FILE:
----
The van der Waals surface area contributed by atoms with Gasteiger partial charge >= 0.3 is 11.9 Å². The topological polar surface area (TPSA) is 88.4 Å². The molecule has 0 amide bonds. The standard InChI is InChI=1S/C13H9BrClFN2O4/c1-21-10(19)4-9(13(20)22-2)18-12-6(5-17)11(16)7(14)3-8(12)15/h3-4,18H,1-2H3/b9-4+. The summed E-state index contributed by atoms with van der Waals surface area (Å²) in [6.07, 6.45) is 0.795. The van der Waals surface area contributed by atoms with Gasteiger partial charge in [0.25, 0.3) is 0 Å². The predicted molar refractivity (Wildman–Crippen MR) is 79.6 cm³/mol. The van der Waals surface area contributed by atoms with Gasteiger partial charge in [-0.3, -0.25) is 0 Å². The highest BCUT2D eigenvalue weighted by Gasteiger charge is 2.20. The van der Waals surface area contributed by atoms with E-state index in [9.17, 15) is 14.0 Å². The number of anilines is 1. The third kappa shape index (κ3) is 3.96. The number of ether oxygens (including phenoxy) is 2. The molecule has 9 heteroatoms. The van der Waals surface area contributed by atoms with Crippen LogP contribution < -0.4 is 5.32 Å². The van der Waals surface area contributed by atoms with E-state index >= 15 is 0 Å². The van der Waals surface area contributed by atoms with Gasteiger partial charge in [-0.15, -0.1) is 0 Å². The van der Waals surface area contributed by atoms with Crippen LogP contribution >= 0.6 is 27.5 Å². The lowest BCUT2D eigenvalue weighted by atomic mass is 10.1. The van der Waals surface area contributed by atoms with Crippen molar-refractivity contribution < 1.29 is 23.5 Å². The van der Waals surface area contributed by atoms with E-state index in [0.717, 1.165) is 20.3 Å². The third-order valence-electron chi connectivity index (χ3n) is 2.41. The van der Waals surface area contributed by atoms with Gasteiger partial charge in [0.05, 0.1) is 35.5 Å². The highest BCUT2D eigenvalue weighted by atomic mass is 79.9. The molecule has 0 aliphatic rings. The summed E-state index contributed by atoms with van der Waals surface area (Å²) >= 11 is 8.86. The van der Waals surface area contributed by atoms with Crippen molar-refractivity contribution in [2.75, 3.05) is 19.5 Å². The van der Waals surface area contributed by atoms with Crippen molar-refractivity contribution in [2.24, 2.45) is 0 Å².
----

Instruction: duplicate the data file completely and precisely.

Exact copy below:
The van der Waals surface area contributed by atoms with Gasteiger partial charge >= 0.3 is 11.9 Å². The topological polar surface area (TPSA) is 88.4 Å². The molecule has 0 amide bonds. The standard InChI is InChI=1S/C13H9BrClFN2O4/c1-21-10(19)4-9(13(20)22-2)18-12-6(5-17)11(16)7(14)3-8(12)15/h3-4,18H,1-2H3/b9-4+. The summed E-state index contributed by atoms with van der Waals surface area (Å²) in [6.07, 6.45) is 0.795. The van der Waals surface area contributed by atoms with Gasteiger partial charge in [0.25, 0.3) is 0 Å². The predicted molar refractivity (Wildman–Crippen MR) is 79.6 cm³/mol. The van der Waals surface area contributed by atoms with Gasteiger partial charge in [-0.3, -0.25) is 0 Å². The highest BCUT2D eigenvalue weighted by Gasteiger charge is 2.20. The van der Waals surface area contributed by atoms with E-state index in [9.17, 15) is 14.0 Å². The number of anilines is 1. The third kappa shape index (κ3) is 3.96. The number of ether oxygens (including phenoxy) is 2. The molecule has 9 heteroatoms. The van der Waals surface area contributed by atoms with Crippen LogP contribution < -0.4 is 5.32 Å². The van der Waals surface area contributed by atoms with E-state index >= 15 is 0 Å². The van der Waals surface area contributed by atoms with Gasteiger partial charge in [-0.15, -0.1) is 0 Å². The van der Waals surface area contributed by atoms with Crippen LogP contribution >= 0.6 is 27.5 Å². The lowest BCUT2D eigenvalue weighted by atomic mass is 10.1. The van der Waals surface area contributed by atoms with Crippen molar-refractivity contribution < 1.29 is 23.5 Å². The van der Waals surface area contributed by atoms with E-state index in [0.717, 1.165) is 20.3 Å². The third-order valence-electron chi connectivity index (χ3n) is 2.41. The van der Waals surface area contributed by atoms with Gasteiger partial charge in [0.05, 0.1) is 35.5 Å². The highest BCUT2D eigenvalue weighted by atomic mass is 79.9. The molecule has 0 aliphatic rings. The summed E-state index contributed by atoms with van der Waals surface area (Å²) >= 11 is 8.86. The van der Waals surface area contributed by atoms with Crippen molar-refractivity contribution in [2.75, 3.05) is 19.5 Å². The van der Waals surface area contributed by atoms with Crippen molar-refractivity contribution in [2.24, 2.45) is 0 Å².